And it's the same thing with our phones. Jacob and his fiance want to spend more quality time together, but they know they end up doo scrolling on the couch and they need a little bit of help. So if that sounds a little bit like you recognizing this is hard and you have the self-awareness to know there are some things that are important to you that are not quite getting the attention they need, we'd love for you to check out ro. Just go to goro.com or you can follow us on Instagram at goro now go ro.com or at goro now to learn a little bit more, you sign up for our email list to get our weekly email and just to find out more about r o and see if it could be a good fit for you.

Well, I love that story, you talking about that, seeing that picture of Papa Frank and you recognizing that that's, Hey, this is, I'm on both sides of this. I understand both sides of this. And so that stuck with me a lot because it does show that, hey, this is not somebody who is anti one thing. You're pro people, you're here for reconciliation, and I'd like to hear about what is the change you're looking for through your life's work through Black? What is your hope in your lifetime that you'll see, or even in the immediate future of what you're really aiming towards, because sometimes it can feel like such a big thing, it can feel so abstract. What is that change you'd like to see,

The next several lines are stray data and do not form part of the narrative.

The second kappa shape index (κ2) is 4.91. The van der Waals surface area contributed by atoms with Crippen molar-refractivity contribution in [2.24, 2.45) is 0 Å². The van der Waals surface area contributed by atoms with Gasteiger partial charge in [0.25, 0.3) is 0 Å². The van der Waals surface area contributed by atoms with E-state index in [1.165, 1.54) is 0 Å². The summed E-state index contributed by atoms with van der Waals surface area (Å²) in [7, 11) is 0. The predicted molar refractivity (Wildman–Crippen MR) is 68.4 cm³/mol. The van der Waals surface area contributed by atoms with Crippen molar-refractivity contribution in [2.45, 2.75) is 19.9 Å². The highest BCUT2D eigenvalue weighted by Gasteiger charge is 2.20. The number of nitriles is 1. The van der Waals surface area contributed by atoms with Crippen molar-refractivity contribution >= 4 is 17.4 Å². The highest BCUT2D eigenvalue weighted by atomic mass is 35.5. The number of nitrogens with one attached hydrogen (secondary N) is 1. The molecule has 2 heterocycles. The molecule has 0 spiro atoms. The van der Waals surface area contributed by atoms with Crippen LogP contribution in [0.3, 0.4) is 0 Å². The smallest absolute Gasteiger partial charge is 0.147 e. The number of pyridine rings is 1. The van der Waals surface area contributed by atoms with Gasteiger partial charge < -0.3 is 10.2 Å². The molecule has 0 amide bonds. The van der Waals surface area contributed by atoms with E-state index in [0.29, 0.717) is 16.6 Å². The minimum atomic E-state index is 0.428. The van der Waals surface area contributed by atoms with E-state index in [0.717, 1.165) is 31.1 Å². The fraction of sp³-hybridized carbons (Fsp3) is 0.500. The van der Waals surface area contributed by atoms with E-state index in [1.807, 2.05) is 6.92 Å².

Dexter Sullivan (26:09):

Joey? If I was going to see the change, it would be closing the Gap. There's a concept, I wish I could show this picture right now of what does equity look like. So we all know that if we own a home, we put in on a mortgage over time, we build equity in that property that is supposed to be permanent value or exchangeable value. In today's society, the equity of life is not equal. And so we want to see playing fields leveled. We want to see generations given the same due opportunity and chance that every generation deserves. And so the work that we do, really the pillars are going to be economic justice and social mobility. So how can we mobilize teams to spread this message, spread this word, and to get the word out? And then how do we bring justice primarily through economics, because your zip code determines a lot.